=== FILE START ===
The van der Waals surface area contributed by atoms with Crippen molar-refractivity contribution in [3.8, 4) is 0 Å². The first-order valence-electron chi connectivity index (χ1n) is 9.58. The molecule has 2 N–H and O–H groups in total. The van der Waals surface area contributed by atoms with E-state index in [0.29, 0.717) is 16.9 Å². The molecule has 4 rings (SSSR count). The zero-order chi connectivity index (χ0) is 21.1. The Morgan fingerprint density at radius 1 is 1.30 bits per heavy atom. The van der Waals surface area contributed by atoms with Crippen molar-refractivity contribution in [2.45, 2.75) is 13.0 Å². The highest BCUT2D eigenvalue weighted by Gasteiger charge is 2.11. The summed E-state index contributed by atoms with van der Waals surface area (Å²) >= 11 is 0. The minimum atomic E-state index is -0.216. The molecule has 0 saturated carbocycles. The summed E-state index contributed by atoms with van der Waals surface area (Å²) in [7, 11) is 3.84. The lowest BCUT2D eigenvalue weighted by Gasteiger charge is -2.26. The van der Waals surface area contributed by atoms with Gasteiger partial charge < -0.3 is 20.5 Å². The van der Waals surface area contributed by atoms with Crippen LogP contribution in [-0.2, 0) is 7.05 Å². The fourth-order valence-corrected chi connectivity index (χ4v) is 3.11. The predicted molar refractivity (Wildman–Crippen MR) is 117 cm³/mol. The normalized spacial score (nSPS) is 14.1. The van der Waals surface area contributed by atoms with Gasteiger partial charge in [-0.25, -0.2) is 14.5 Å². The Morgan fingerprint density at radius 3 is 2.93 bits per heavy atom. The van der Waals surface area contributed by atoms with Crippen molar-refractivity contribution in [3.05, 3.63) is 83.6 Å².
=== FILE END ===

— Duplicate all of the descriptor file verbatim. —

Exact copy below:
The van der Waals surface area contributed by atoms with Crippen molar-refractivity contribution in [3.8, 4) is 0 Å². The first-order valence-electron chi connectivity index (χ1n) is 9.58. The molecule has 2 N–H and O–H groups in total. The van der Waals surface area contributed by atoms with E-state index in [0.29, 0.717) is 16.9 Å². The molecule has 4 rings (SSSR count). The zero-order chi connectivity index (χ0) is 21.1. The Morgan fingerprint density at radius 1 is 1.30 bits per heavy atom. The van der Waals surface area contributed by atoms with Crippen molar-refractivity contribution in [2.45, 2.75) is 13.0 Å². The highest BCUT2D eigenvalue weighted by Gasteiger charge is 2.11. The summed E-state index contributed by atoms with van der Waals surface area (Å²) >= 11 is 0. The minimum atomic E-state index is -0.216. The molecule has 0 saturated carbocycles. The summed E-state index contributed by atoms with van der Waals surface area (Å²) in [7, 11) is 3.84. The lowest BCUT2D eigenvalue weighted by Gasteiger charge is -2.26. The van der Waals surface area contributed by atoms with Gasteiger partial charge < -0.3 is 20.5 Å². The van der Waals surface area contributed by atoms with Crippen LogP contribution in [-0.2, 0) is 7.05 Å². The fourth-order valence-corrected chi connectivity index (χ4v) is 3.11. The predicted molar refractivity (Wildman–Crippen MR) is 117 cm³/mol. The normalized spacial score (nSPS) is 14.1. The van der Waals surface area contributed by atoms with Gasteiger partial charge in [-0.25, -0.2) is 14.5 Å². The Morgan fingerprint density at radius 3 is 2.93 bits per heavy atom. The van der Waals surface area contributed by atoms with Crippen molar-refractivity contribution in [3.05, 3.63) is 83.6 Å².